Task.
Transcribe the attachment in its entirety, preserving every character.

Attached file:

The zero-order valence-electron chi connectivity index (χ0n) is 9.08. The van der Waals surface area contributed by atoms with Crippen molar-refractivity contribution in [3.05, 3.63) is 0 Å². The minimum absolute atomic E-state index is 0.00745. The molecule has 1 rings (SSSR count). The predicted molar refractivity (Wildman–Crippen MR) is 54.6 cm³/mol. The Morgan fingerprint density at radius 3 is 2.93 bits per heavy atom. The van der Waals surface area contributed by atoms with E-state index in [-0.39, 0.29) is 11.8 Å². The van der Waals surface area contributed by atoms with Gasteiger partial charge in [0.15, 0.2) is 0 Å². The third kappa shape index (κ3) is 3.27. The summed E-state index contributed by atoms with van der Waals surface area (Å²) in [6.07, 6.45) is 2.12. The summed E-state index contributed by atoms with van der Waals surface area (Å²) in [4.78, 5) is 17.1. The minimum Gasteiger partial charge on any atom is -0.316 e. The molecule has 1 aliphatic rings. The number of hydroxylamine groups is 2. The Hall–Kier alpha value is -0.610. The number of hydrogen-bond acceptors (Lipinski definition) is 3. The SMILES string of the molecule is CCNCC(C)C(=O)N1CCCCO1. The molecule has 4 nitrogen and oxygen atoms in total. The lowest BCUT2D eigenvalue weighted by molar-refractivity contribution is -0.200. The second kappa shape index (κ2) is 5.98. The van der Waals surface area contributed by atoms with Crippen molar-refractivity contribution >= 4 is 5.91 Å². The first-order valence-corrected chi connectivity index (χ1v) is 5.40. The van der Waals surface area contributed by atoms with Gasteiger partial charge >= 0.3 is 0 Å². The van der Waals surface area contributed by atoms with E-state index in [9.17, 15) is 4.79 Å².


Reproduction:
The zero-order valence-electron chi connectivity index (χ0n) is 9.08. The van der Waals surface area contributed by atoms with Crippen molar-refractivity contribution in [3.05, 3.63) is 0 Å². The minimum absolute atomic E-state index is 0.00745. The molecule has 1 rings (SSSR count). The predicted molar refractivity (Wildman–Crippen MR) is 54.6 cm³/mol. The Morgan fingerprint density at radius 3 is 2.93 bits per heavy atom. The van der Waals surface area contributed by atoms with E-state index in [-0.39, 0.29) is 11.8 Å². The van der Waals surface area contributed by atoms with Gasteiger partial charge in [0.15, 0.2) is 0 Å². The third kappa shape index (κ3) is 3.27. The summed E-state index contributed by atoms with van der Waals surface area (Å²) in [6.07, 6.45) is 2.12. The summed E-state index contributed by atoms with van der Waals surface area (Å²) in [4.78, 5) is 17.1. The minimum Gasteiger partial charge on any atom is -0.316 e. The molecule has 1 aliphatic rings. The number of hydroxylamine groups is 2. The Hall–Kier alpha value is -0.610. The number of hydrogen-bond acceptors (Lipinski definition) is 3. The SMILES string of the molecule is CCNCC(C)C(=O)N1CCCCO1. The molecule has 4 nitrogen and oxygen atoms in total. The lowest BCUT2D eigenvalue weighted by molar-refractivity contribution is -0.200. The second kappa shape index (κ2) is 5.98. The van der Waals surface area contributed by atoms with Crippen molar-refractivity contribution >= 4 is 5.91 Å². The first-order valence-corrected chi connectivity index (χ1v) is 5.40. The van der Waals surface area contributed by atoms with Gasteiger partial charge >= 0.3 is 0 Å². The van der Waals surface area contributed by atoms with E-state index in [9.17, 15) is 4.79 Å².